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NJ Minimum Wage Hike to Affect 176,000 Workers in Garden State

"Modest" Wage Increase Could Become Annual Tradition, as Minimum Wage Now Tied to Inflation
The Edison Walmart at 2220 State Route 27 is pictured here. David Schatz

EDISON, NJ–New Jersey's minimum wage will increased by 1.59%, to $8.38 an hour, in order to keep on pace with inflation on January 1.

On January 1, approximately 176,000 minimum wage workers will see a 1.58% increase in hourly pay.  Minimum wage workers represent five percent of New Jersey's working population.

The rate, which affects all workers except those who are tipped, will be increased to $8.38 an hour, equating to about $5.20 more per 40-hour week.

In the 2013 elections, voters had the opportunity to decide on Ballot Question Number 2, which would increased the minimum wage from $7.25 to $8.25, and provide for annual increases to adjust for inflation. 

"To call this 13-cent wage increase 'modest' would be a huge understatement," reads an issue brief from the New Jersey Policy Perspective (NJPP), a progressive policy group focused on New Jersey issues.

"The lifting of the wage floor is an important illustration of smart policy design and the power of “indexing” minimum wages," reads the report.

The Garden State's minimum wage will increase to $8.38 per hour, resulting in an estimated $55.1 million in new wages paid in 2015, according to the report.  Most of this amount will go to workers in low- and moderate-income families, according to NJPP

But, officials at the New Jersey Business and Industry Assocation (NJBIA), a pro-business lobbying group, expressed concern with the increases.

"How will they budget for an unknown amount of inflation each and every year?” asked NJBIA Assistant Vice President of Employment and Labor Policy Stefanie Riehl told NJ101.5.

“Where businesses can afford to pay workers more they will pay workers more. No business wants to lose a good worker.”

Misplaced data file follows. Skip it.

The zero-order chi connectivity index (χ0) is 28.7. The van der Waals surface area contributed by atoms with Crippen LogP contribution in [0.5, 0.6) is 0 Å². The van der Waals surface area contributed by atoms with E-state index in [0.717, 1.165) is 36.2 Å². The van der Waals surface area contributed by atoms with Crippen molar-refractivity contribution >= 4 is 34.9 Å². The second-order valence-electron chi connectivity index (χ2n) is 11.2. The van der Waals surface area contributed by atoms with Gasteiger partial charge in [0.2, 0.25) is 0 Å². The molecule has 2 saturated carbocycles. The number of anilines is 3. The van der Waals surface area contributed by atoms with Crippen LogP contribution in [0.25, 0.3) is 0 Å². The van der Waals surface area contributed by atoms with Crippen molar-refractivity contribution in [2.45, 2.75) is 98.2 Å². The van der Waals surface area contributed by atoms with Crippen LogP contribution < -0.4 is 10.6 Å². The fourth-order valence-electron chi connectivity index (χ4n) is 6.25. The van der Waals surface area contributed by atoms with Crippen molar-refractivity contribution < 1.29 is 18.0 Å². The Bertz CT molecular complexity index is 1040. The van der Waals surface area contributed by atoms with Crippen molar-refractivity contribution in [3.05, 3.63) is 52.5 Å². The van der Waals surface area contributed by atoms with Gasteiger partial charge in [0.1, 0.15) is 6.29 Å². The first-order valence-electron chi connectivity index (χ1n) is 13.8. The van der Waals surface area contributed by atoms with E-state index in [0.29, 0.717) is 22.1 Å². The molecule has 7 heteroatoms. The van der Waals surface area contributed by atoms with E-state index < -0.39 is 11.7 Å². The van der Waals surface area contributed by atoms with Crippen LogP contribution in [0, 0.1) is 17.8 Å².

A $7.25 minimum hourly rate for labor is established by federal statute.

Along with the requirement for overtime pay and restrictions on child labor, the minimum wage law is regarded as one of the most significant obligations more than 50 years ago by the Fair Labor Standards Act of 1938.

For the first time, however, the minimum wage rate is now tied to the cost of living, and will rise with inflation.

“Indexing the minimum wage to inflation is one of the simplest, most effective tools that policymakers have to keep low-wage workers from sliding further into poverty every year,” said NJPP deputy director and report author Jon Whiten.

“While a 13-cent hourly pay bump may not seem like a lot, any increase in the minimum wage carries an outsized significance for the hundreds of thousands of low-wage workers struggling to scrape by in high-cost New Jersey.”

The new wages will translate to an estimated $34.9 million in new economic activity in 2015.  Most people tend to spend much of their new wages quickly on things like clothing, food and other necessities, according to the report.

NJPP identified wage thresholds in each New Jersey county that it considered necessary to support a "survival budget," with Middlesex County's minimum rate being $13.78 an hour.

The minimum wage comes in at just 61% of that figure, meant to represent the total costs to support a single adult’s “survival” in New Jersey.

The nation's largest retailer, Walmart, will be one of the companies affected most by the wage hikes in Middlesex County.

Walmart will adjust base salaries at its 56 New Jersey stores, allegedly due to increases in the minimum wage across 21 different states where the rate is set to increase on or around January 1.

An internal memo sent to over 1,400 Walmart store managers in December shows plans for narrowing of the gap in the wages paid to those in higher-skilled positions, such as deli associates and department supervisors, and those in lower-level jobs, according to a Reuters report.